Quake survivors and rescuers are fighting in Syrian government areas
LATAKIA, Syria (Reuters) – The last thing Nuhad Dawoud heard before his house collapsed on him was the sound of his wife praying as the walls of their home shook in the early hours of Monday morning.
Dawoud is hospitalized and says he emerged from the rubble three days later when he was able to crawl to rescuers.
“They called me but my voice was weak … They didn’t reach me until the third or fourth day,” said the 62-year-old man at Tishreen Hospital in the coastal city of Latakia, an area under government control during the nation’s 12-year civil war .
Bad weather in the first two nights made Dawoud shiver and freeze. As the sky cleared, he saw a ray of light.
“It was dark under the rubble. I crawled down there and wherever I crawled I hit something. I said to myself, ‘If you see the light, follow it.’ When I saw a light, I followed it and then got out.”
Dawoud fought back tears and said rescue workers found no trace of his wife.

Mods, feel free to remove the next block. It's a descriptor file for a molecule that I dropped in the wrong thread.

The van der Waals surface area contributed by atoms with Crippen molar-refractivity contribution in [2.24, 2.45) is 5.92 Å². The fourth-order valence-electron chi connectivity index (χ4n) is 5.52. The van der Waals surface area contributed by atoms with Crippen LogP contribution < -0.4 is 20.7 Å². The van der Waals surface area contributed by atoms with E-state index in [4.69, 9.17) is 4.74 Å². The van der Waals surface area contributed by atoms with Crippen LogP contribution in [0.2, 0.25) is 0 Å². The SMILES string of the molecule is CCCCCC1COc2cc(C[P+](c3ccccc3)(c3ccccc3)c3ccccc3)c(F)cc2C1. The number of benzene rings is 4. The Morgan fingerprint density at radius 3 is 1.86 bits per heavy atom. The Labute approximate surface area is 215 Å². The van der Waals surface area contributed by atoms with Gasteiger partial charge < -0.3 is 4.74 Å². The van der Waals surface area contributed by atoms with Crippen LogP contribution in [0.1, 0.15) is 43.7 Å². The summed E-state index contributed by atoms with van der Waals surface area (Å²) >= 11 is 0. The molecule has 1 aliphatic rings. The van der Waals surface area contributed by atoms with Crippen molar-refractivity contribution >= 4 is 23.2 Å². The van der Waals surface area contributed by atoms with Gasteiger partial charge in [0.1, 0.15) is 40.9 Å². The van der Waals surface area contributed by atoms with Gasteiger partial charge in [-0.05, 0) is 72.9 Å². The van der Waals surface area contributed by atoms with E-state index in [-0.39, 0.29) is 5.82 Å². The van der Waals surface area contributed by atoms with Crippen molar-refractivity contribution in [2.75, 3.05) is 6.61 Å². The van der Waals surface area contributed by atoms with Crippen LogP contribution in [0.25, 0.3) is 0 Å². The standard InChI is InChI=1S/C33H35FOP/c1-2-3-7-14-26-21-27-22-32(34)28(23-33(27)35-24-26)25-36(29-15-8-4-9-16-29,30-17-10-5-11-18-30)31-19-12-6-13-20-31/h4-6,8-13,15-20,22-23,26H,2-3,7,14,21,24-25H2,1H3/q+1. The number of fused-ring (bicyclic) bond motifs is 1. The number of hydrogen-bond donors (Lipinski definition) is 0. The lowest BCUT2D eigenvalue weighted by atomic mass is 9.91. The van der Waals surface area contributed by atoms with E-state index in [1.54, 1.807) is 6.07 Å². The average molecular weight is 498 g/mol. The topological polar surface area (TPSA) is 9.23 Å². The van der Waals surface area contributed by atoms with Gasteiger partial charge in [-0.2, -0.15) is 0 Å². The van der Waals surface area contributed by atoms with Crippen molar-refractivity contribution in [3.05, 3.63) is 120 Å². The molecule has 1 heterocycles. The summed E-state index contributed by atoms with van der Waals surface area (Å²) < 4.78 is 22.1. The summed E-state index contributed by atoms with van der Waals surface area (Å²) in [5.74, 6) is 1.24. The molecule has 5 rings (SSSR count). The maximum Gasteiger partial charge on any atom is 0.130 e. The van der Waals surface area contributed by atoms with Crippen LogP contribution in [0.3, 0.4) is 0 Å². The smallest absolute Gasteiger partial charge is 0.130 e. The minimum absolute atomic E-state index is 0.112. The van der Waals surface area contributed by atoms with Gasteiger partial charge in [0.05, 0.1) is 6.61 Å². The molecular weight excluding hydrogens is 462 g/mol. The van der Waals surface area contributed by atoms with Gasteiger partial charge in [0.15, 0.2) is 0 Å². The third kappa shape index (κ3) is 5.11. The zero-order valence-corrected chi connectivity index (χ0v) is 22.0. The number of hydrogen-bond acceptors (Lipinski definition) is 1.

Syrian and Russian teams have been working to rescue people in government-controlled parts of Syria, where more than 1,300 people were killed and 2,000 injured in the quake.
As in opposition-held parts of Syria, where millions were in need of aid even before the disaster struck, and in neighboring Turkey, the extent of the destruction was devastating.
Rescuers lack heavy machinery to lift debris.
President Bashar al-Assad’s government has acknowledged shortcomings in its aid efforts, blaming the aftermath of 12 years of civil war and Western economic sanctions.
‘WHERE DO WE GO?’
Assad was visiting a hospital in the northern city of Aleppo, the presidency said on Friday, on his first reported trip to an earthquake zone. He assessed damage and spoke with his wife to people at their beds.
Housing the many thousands of people displaced from their destroyed or unsafe homes is also a major challenge.
Dozens of people, mostly women and children, have taken refuge in a mosque in the town of Jableh, south of Latakia. Most have been displaced at least once during the war that broke out in 2011 after protests against Assad.
Umm Mohamed moved from Aleppo in 2014 after years of fighting in Syria’s main commercial city.
Her husband died during the war. One of her two daughters, already mentally scarred by the sounds of the fighter planes, was further traumatized by the earthquake and now screams and cries at night, she said.
“The situation is very, very bad… If we want to leave, where do we go, do we go out on the street?” said Umm Mohamed.
(Writing by Dominic Evans; Editing by Andrew Cawthorne)